Parental distress, family functioning, and social support in families with and without a child with neurofibromatosis 1

  • J. R
  • E.K. S
  • A.M. L
 et al. 
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Abstract

Objective: To compare parental adjustment, social support, and family functioning between families of children with neurofibromatosis 1 (NF1) and a group of demographically similar comparison families, and to examine the impact of disease severity. Methods: Questionnaires were completed at home by parents of 54 children with NF1 (54 mothers and 42 fathers) and 51 comparison children (49 mothers and 32 fathers). Results: Few differences between groups were identified for parental distress, social support, or family environment. Greater neurological impairment in children with NF1 was associated with greater distress, more family conflict, less positive mealtime interactions, and less social support from the perspectives of mothers. Conclusions: Overall, parents of children with NF1 appear similar to parents of comparison children. Mothers who have children with NF1 characterized by greater neurological impairment may be at risk for more difficulties. Future work exploring long-term adjustment for these mothers as well as interventions to ameliorate any potential difficulties may be appropriate. © The Author 2007. Published by Oxford University Press on behalf of the Society of Pediatric Psychology. All rights reserved.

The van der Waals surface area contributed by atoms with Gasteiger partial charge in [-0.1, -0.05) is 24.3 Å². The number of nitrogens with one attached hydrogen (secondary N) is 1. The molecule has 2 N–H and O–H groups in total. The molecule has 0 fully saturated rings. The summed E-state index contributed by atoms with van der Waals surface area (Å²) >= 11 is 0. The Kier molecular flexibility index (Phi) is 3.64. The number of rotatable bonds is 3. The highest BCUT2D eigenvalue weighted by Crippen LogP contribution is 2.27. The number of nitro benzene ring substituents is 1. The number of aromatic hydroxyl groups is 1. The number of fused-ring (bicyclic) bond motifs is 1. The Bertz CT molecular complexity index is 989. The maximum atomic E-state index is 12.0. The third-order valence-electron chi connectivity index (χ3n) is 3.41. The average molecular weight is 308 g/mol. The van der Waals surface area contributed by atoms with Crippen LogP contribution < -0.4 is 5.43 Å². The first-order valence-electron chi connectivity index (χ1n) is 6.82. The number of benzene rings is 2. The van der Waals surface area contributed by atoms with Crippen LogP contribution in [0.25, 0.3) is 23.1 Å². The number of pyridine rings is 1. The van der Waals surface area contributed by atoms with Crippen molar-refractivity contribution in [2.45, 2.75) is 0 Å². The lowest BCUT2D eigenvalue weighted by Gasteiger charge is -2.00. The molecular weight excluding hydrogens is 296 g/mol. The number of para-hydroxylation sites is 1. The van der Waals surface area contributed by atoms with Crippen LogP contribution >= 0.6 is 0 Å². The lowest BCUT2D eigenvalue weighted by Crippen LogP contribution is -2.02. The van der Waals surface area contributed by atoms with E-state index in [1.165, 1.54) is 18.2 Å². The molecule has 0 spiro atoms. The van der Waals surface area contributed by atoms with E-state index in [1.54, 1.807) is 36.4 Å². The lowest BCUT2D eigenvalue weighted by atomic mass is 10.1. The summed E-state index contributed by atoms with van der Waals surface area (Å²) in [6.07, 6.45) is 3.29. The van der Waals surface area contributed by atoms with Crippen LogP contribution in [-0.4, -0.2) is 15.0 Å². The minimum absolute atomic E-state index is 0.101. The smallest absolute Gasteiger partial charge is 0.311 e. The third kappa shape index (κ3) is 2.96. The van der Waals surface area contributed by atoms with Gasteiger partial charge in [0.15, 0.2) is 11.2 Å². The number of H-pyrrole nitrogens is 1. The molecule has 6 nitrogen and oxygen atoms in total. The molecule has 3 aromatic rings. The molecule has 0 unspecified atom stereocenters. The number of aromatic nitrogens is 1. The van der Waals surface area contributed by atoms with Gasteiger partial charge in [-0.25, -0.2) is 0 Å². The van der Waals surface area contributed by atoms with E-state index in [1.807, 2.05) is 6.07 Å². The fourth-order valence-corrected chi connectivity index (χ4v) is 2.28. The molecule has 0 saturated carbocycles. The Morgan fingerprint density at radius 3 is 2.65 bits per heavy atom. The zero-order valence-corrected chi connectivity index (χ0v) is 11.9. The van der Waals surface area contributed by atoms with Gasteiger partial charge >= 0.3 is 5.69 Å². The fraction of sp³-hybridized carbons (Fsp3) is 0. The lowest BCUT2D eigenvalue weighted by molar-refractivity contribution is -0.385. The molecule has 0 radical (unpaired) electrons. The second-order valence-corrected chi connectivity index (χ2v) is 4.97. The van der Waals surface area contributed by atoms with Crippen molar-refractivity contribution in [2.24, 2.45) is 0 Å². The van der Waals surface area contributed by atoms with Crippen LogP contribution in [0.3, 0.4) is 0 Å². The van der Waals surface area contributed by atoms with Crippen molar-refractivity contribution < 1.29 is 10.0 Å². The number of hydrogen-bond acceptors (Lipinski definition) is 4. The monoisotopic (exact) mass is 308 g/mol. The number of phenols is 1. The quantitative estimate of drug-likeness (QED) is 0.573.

Author-supplied keywords

  • *family functioning
  • *neurofibromatosis
  • *parental stress
  • *social support
  • adolescent
  • anxiety
  • article
  • aversive behavior
  • controlled study
  • demography
  • depression
  • disease severity
  • feeding behavior
  • female
  • home environment
  • hostility
  • human
  • male
  • neurologic disease
  • obsessive compulsive disorder
  • paranoia
  • parental behavior
  • phobia
  • psychosis
  • questionnaire
  • school child
  • social adaptation
  • somatization

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Authors

  • Reiter-Purtill J.

  • Schorry E.K.

  • Lovell A.M.

  • Vannatta K.

  • Gerhardt C.A.

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